27 Best Sea Shanty Songs

Looking for some top sea shanty songs? Well, this list of old and new hits will surely scratch that itch.

“Drunken Sailor” by Irish Rovers

Song Year: 2005

Originally written in the 19th century (or possibly before), “Drunken Sailor” is easily one of the most famous sea shanties. Lyrics can range widely between versions but typically focus on options to either punish the sailor in question or find some way to help him sober up.

The Irish Rovers’ version is one of the most iconic takes on the song, adding in a level of instrument work to make it more distinctive than a voice-only shanty (as it was sung prior).

“Wellerman” by Nathan Evans

Song Year: 2021

An instant smash hit when the internet noticed Nathan Evans’ version of this 18th-century recreational song, “Wellerman” is another whale-hunting shanty. It has since received a near-uncountable number of covers, with artists rearranging it in into different styles and themes.

More than anything else, though, Wellerman is a testament to how much power a time-tested song can have if released in the right place.

“Blood Red Roses” by Rod Stewart

Song Year: 2048

The focal track on an album with the same name, “Blood Red Roses” mixes violins and tambourines to the bass and drum lines for a lively tune. Like most sea shanty songs, the lyrics feature a frequently-repeating chorus and story told in the rest.

The song's focus is a ship’s journey hunting down a whale, following the introduction of the vessel and the captain. The song doesn’t tell how the story ends, but that’s common enough in shanties.

“You Can’t Hold a Good Man Down” by The Pirateers

Song Year: 2014

An impressively catchy modern shanty, “You Can’t Hold A Good Man Down” tells the tale of a pirate constantly getting into dangerous situations, from nasty storms to attacks by naval vessels.

The central theme of the lyrics is surviving disasters at sea and coming back to continue on, which touches at the heart of feelings many sailors have while out at sea. The ocean is far more dangerous than the land, after all.

“Song of the Vikings” by Perly i Lotry

Song Year: 2021

As the title suggests, this is a Viking-themed shanty, which is a little unusual because the genre typically focuses on British sailors and pirates. Like most of the best songs in this genre, though, it works outstandingly well with no instrumentals and only the deep voices of the singers giving the song its life.

Timing and harmony are key parts of shanties. You can hear that on full display in Lotry’s song when he’s joined by the other singers.

“Leave Her, Johnny” by The Longest Johns

Song Year: 2013

Originally a 19th-century shanty, the famed band The Longest Johns redid this classic for use in Assassin’s Creed 4: Black Flag, a video game featuring piracy as a central element of its theme and gameplay. The band also did a community version where more than 500 people participated, showing how easy it is to sing shanties en masse.

The lyrics vary by version, but the shanty focuses on the singers encouraging each other to leave their ship behind. Tradition holds that this shanty was only sung on the last day of a trip before the crew disembarked, indicating the voyage was truly done.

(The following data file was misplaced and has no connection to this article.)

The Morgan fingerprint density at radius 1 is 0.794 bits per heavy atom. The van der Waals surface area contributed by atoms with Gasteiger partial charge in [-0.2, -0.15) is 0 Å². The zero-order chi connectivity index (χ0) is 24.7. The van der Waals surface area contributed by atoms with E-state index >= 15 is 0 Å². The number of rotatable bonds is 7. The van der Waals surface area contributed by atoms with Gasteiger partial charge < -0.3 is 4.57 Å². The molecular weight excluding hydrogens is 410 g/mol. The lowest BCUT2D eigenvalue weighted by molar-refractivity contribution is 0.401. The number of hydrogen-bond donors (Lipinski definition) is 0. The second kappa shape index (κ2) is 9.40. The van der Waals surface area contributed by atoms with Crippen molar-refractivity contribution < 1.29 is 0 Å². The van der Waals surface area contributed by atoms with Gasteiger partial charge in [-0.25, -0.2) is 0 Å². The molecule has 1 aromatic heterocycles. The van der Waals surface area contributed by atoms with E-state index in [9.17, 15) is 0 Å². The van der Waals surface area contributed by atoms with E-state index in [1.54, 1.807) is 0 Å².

“Barrett’s Privateers” by Stan Rogers

Song Year: 1976

Sea shanty songs saw a strong resurgence in the early 2020s, but Stan Rogers’ classic predates this by several decades. It’s also a popular drinking song, and it’s seen used as a theme at numerous universities and with the Royal Canadian Navy.

Although the song’s story is broadly fictional, most of the elements have a basis in details from 18th-century privateering. Shanties often have elements of truth to them, and this one is certainly no exception.

“Don’t Forget Your Old Shipmate” by Jerry Bryant and Starboard Mess

Song Year: 2000

A more folk-style song than many other shanties, Jerry Bryant wrote this song to focus on homecoming and how sailors who have bonded during years at sea might not want to let go of their relationships.

This version of the film eventually saw use in the 2003 film Master and Commander: The Far Side of the World, a war drama where a British navy ship sought to hunt down a dangerous French vessel during the war with Napoleon.

“Blow The Man Down” by Ewan MacColl

Song Year: 1956

Originally composed around the 1860s, or perhaps earlier, Ewan MacColl brought some attention back to this by having television star Harry Corbett (who’d achieved fame as one of Britain’s first Method-style actors) sing it for an album.

Like most shanties, the lyrics are flexible and can change with singers. However, the common interpretation of the lyrics is the protagonist being struck after getting tricked into signing on for a ship. Unlike some shanties, though, this song has a relatively cheerful ending through reference to finally arriving at a dock.

“Roll Northumbria” by The Dreadnoughts

Song Year: 2019

“Roll Northumbria” is based on the history of the Esso Northumbria, an oil tanker that completed its construction in early 1970. The ship got decommissioned about twelve years later, following concerns about its design and frequent technical problems.

The story of a modern oil tanker is highly atypical for shanties, which usually focus on the age of sail, but this song specifically shows the versatility of the singing style.

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One Comment

  1. Thank you for sharing the great list of sea shanty songs! It’s great to see the resurgence of this classic genre of music in modern popular culture. I’m excited to dive into the list and see which songs I enjoy the most.

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